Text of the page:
So, the technique that I used this time is called Direct-to-Paper. And here's how I made the following card:
Copyright Stampin' Up!® 1990-2006
View the card and see the supplies I used here, at my gallery: Distressed Thanks.
First, like I mentioned, I went to Splitcoaststampers for a little inspiration. I saw a card like this one in the gallery and I loved the idea. I haven't stamped with this set very often. I believe this is only the second card I've made with Lexicon of Love. I assure you--I do like the set! I think the perfect stamping that's required with a stamp like this intimidates me a little bit. But I digress...
I looked around in my stamp collection and found two shape stamps that I liked: a sort of square background stamp and a stamp with three little circles, both in my Fun Filled stamp set. I started off by inking them up with a blue and light green Craft ink (a pigment ink that's like paint; see this post for more info: What is Craft Ink?). I stamped each image three times before reinking it. I tried to make a mess of my cardstock. Then came the fun part: using the Direct-to-Paper technique!
When I first heard that name I thought "What on earth could 'Direct-to-Paper' mean? Isn't that what stamping is? Stamping 'directly to paper?'" But the term actually refers to you taking your ink pad directly to your paper! Ah! Now it all made sense.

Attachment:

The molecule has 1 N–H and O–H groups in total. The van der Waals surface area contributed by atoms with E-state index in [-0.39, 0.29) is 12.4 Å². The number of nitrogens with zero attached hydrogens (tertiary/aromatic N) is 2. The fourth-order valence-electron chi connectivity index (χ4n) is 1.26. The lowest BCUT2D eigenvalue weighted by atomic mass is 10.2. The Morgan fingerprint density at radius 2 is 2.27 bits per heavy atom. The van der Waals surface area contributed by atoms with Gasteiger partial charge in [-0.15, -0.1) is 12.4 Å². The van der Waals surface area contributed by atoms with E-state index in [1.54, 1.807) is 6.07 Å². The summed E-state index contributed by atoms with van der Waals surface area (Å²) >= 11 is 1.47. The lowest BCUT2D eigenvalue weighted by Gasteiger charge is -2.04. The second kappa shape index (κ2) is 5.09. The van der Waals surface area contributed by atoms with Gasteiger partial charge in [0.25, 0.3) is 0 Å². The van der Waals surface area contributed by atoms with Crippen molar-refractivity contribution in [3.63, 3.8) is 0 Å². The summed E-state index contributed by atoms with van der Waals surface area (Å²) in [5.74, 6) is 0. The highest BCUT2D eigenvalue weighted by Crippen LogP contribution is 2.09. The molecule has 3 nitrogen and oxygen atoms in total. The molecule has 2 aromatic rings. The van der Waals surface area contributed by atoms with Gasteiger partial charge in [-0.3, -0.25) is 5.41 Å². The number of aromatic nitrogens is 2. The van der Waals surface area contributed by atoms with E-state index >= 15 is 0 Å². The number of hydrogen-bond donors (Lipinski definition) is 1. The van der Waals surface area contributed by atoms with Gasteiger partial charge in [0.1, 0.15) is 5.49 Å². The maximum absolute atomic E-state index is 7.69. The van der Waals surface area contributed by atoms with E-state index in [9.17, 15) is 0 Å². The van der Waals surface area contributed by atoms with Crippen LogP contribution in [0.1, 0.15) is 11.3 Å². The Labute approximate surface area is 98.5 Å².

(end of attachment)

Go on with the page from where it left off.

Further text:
All of my Craft inks are these cute little ink pads called Stampin' Spots. They are one inch by one inch squares that come in a set of 12. Lots of fun--and perfect for applying ink directly to paper! So, after stamping a few squares and circles around on my cardstock, I started distressing my paper even more by tapping and scraping my little ink pads directly over the surface of the cardstock. I was gently reckless...if that's even a proper use of the word!
When I do crazy things like this, I always try to go slow so that I'm not adding more ink than I'd like to (I do the same thing with watercoloring). A good thing about the inks I was using was that they are already light colors and they wouldn't be too bold if I did make a mistake. Also, when I added way too much Creamy Caramel to the upper left hand corner of my card, because it's a slow drying paint-like ink, I was able to wipe some off. Whew! You can compare the look of these Craft pigment inks to Classic dye-based inks by looking at this card: Very Distressing. Craft inks have a much softer look.
Now, if you'll notice, the center of the accent piece looks a little different. That's because my ever-clever husband had a really nifty idea: He suggested I made the oval piece look like it was a magnifying glass (I think he liked my Cracked Glass card a lot; he was still thinking about it!). So I got out my bottle of Crystal Effects and we put some on to see how it'd look. At first it warped the cardstock a little and had me worried, but this morning it had settled back down and looked just fine. Now it's the kind of card you just have to touch--Lots of fun!
I plan on sending a copy of this card to my dad (this one is MINE!). He asked me to make him a handful of cards to send out to friends. I find it so difficult to design cards for men so I'm glad I ran across this design. I think it's a great card for a guy!